“I’m sorry,” Mister Stark says, starting work on James’s arm. “Who are you, exactly?”
“Helena,” she says.
“That tells me nothing,” he says. “Who are you?”
“Helena,” she says, confused.
“That’s your name, not who you are.”
She takes a step back, still holding on to James. “I am the original,” she says, falling back onto Tomas and Maggie’s teachings. “I am the light.”
Mister Stark huffs, rolling his eyes. “You sure know how to pick ‘em, Rogers.”
The machines hovering around James make little whirring noises, and James starts to breathe heavily again. Helena holds his hand tightly, trying to murmur assurances, but he does not relax. Instead, he starts to breathe even faster, making small noises of distress.
“You’re hurting him,” Helena says, tensing up.
“He’s fine,” Mister Stark says. “It’s just a routine maintenance check—“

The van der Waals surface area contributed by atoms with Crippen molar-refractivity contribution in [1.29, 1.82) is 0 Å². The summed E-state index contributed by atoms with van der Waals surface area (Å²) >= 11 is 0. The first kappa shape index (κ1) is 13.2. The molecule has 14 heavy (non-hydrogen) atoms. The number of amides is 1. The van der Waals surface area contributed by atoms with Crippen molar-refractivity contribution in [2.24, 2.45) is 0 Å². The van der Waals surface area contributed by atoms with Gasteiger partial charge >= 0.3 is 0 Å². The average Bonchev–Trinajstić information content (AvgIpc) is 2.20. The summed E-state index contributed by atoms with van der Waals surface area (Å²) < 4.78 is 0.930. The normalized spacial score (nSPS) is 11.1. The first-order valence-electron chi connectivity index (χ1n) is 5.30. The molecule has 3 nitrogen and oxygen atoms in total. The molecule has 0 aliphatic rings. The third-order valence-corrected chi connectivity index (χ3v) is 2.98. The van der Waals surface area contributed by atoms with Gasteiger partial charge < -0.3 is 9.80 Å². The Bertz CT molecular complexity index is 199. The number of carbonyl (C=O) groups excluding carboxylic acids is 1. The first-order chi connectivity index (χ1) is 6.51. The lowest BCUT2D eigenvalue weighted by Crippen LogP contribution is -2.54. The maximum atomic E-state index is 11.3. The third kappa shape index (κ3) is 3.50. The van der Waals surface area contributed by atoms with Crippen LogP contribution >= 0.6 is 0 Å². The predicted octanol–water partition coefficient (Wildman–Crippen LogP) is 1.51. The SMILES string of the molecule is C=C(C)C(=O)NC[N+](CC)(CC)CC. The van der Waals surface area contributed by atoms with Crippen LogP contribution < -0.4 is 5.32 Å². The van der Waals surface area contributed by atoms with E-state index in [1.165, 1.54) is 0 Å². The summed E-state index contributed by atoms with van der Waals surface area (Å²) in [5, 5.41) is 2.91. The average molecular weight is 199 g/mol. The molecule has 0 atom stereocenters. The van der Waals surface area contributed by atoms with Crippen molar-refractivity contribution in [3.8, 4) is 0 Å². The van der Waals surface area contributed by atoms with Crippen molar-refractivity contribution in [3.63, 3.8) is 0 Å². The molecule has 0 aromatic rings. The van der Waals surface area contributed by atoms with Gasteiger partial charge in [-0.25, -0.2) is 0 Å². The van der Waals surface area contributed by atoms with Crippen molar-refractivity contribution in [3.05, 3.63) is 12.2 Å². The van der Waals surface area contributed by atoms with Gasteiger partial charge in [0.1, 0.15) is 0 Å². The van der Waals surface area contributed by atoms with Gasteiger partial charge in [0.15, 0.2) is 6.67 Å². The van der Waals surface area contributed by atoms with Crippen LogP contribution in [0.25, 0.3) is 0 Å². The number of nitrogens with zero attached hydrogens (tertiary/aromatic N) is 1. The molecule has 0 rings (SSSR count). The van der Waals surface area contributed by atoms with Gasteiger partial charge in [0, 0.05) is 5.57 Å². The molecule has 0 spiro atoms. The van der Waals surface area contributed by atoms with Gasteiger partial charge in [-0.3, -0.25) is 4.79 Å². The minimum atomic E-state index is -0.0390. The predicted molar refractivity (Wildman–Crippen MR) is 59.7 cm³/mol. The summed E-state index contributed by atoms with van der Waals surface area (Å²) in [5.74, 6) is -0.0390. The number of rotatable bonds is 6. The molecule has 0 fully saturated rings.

“Let him out,” she snarls, and lunges towards the equipment.
“Hey, no, don’t touch that!” Mister Stark says, reaching out.
He grabs her arm, and everything goes black around the edges.
This is what she knows how to do. This is what she’s trained for.
She grabs the arm and uses its own momentum to flip its owner over and throw him into a wall. Someone comes from the left, but a kick solves that problem easily. She crouches and looks for a wall to put her back to, but before she can, a third assailant comes from behind, a strong arm pinning her arms to her side. She twists and squirms, finally getting enough room to bite.
But when her teeth close, it’s not on flesh, but metal.
She doesn’t understand until the attacker flips her around and holds her close, a hand on the back of her head.
She slides her hands up, wraps them around his neck, listens to him repeat a never-ending list of reassurances: it’s all right, sestrenka, nobody is going to hurt you, you’re safe, I’m here.
“I think,” she tells James, voice shaky, “I think I want to go home.”
“Da,” he says. “We can leave.”